The cabinet advises reducing speed and preparing for slow or stopped traffic when approaching the work zones. Expect delays during peak hours, and consider alternate routes.

The judge whose ruling striking down Kentucky's ban on gay marriage led to an appeal heard this week in the U.S. Supreme Court, has died. He was 66.

WAVE-TV and The Courier-Journal, citing an announcement from the court, are reporting that U.S. District Judge John G. Heyburn II died Wednesday at home after battling cancer for several years.

U.S. Senate Majority Leader Mitch McConnell issued a statement saying Heyburn had delivered opinions in complex cases over more than two decades on the bench but would also be remembered for his devotion to his family.

Last year, Heyburn struck down Kentucky's ban on gay marriage and on recognizing same-sex marriages from outside the state. The rulings were reversed on appeal, but the Supreme Court heard arguments on them Tuesday.

James Comer leads all Republican candidates for governor with more than $800,000 raised from individual donors in the first four months of 2015.

But the state agriculture commissioner has been outspent nearly 3 to 1 by Hal Heiner, the former Louisville Metro councilman who loaned his campaign more than $4 million last summer. Louisville businessman Matt Bevin has also been a big spender, loaning his campaign $1.25 million after filing for office in January and spending more than $1 million, mostly on TV commercials.

Former state Supreme Court Justice Will T. Scott's report was not available.

Both Comer and Heiner have more than $1 million in the bank less than a month before the primary. Bevin has just over $286,000. The candidates are scheduled to appear together at the Rotary Club of Louisville on Thursday.

Officials in Middlesboro have given preliminary approval to a citywide smoking ban.

The vote Tuesday came after a request from a group of elementary school students involved with Destination Imagination, an educational nonprofit organization that tries to encourage and equip young leaders.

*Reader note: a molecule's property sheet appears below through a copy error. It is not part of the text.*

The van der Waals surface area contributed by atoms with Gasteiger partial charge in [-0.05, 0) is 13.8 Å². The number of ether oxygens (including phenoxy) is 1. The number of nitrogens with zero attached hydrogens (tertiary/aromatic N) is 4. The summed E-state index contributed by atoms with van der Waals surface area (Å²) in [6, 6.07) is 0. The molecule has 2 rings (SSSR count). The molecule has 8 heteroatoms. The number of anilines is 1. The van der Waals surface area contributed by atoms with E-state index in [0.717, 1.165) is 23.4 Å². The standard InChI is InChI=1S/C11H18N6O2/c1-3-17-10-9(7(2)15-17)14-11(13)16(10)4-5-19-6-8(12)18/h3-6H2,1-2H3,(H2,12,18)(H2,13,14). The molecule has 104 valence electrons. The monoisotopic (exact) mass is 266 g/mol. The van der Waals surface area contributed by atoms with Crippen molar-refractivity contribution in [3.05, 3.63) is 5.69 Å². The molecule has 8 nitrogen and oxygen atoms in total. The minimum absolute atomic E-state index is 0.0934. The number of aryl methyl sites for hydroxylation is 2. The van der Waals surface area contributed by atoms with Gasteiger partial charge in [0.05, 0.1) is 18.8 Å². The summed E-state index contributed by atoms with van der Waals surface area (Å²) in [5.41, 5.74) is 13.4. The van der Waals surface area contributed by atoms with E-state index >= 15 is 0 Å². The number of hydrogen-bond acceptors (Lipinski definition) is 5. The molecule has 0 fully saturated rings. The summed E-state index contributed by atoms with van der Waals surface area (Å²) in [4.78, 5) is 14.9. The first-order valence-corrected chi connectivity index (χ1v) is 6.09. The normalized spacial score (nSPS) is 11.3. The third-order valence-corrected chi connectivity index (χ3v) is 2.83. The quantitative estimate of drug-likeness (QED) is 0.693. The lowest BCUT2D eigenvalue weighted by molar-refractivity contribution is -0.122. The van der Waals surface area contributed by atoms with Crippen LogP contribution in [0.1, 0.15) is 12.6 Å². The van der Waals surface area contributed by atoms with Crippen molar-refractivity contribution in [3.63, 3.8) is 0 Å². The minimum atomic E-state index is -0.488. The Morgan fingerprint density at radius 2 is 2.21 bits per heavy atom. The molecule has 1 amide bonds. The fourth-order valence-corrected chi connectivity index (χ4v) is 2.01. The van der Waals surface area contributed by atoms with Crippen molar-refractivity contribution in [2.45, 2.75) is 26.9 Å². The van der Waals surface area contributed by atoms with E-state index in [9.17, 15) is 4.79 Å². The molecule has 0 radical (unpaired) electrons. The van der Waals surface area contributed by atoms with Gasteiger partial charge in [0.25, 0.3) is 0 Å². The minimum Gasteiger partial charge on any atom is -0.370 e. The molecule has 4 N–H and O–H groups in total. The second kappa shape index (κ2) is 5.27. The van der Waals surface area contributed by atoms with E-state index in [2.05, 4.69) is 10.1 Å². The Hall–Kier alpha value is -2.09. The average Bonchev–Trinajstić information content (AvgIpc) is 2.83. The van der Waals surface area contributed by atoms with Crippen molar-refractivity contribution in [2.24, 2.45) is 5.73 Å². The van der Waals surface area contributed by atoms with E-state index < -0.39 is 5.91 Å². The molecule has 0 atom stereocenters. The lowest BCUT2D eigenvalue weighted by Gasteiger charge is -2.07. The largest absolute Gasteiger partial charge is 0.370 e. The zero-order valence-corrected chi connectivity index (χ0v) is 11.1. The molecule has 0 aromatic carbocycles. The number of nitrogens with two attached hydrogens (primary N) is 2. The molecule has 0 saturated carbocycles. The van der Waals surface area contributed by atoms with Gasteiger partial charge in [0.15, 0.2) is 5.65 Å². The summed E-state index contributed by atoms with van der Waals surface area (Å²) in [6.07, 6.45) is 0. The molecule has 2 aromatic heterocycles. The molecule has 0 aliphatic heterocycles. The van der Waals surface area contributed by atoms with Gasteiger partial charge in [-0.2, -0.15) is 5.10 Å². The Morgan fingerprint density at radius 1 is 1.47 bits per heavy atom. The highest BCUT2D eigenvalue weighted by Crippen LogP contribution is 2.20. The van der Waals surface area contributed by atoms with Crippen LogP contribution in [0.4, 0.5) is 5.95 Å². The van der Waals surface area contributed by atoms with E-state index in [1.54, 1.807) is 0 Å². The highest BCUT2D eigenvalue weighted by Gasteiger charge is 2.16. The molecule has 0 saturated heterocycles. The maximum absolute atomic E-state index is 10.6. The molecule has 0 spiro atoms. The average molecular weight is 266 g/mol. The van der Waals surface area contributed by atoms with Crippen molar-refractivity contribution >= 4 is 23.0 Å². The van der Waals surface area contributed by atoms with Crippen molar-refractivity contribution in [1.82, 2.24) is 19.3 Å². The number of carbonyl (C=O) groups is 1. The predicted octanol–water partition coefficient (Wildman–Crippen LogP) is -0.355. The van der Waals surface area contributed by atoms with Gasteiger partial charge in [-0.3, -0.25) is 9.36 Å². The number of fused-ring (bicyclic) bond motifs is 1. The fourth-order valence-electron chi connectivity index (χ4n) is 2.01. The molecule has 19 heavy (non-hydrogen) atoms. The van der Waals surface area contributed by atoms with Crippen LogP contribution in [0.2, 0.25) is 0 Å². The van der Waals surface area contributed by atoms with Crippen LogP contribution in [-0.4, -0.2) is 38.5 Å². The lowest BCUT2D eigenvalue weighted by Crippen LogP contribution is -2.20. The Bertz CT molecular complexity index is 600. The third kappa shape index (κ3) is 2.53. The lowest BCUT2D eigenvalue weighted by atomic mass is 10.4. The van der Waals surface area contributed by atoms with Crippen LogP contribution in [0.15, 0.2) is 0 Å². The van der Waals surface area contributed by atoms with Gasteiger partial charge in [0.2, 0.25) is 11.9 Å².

The Middlesboro Elementary School students proposed an ordinance that would ban smoking in all public places. Their presentation to the City Council last month included a petition with more than 400 signatures and information about the health effects of smoking.

The City Council's first reading of the ordinance to ban smoking passed unanimously. A second and final vote is set for May 19.

Erica Peterson, Kentucky Public Radio

Federal officials have begun reviewing a proposal to "repurpose" a natural gas pipeline that runs through 18 counties in Kentucky and is taking public comment about it.

The Federal Energy Regulatory Commission is preparing an environmental assessment and will take comments through May 18 on a proposal by Kinder Morgan to convert its Tennessee Gas Pipeline to carry natural gas liquids instead of natural gas.

Some officials and residents in central Kentucky have raised concerns about the ramifications if there's a leak or an explosion, especially near rivers and lakes that supply communities with drinking water.

Kinder Morgan spokesman Richard Wheatley has said the company plans upgrades and would thoroughly test the line before returning it to service.

Prices of retail food items in Kentucky fell during the last quarter, the first time since June 2013, in a survey of grocery costs.

The Kentucky Farm Bureau Federation's latest Marketbasket Survey was taken in March. The organization says the average total cost of 40 basic grocery items was $126.22, or 2.3 percent lower than the figure reported in the previous quarter.

The federation said in a news release that the figure is still 4.6 percent higher than the total reported at the same time last year.

The release said five of the six food groups included in the survey reported reductions in average prices. Dairy was the greatest with an average price drop of 7.8 percent. Beef was the only category with an increase.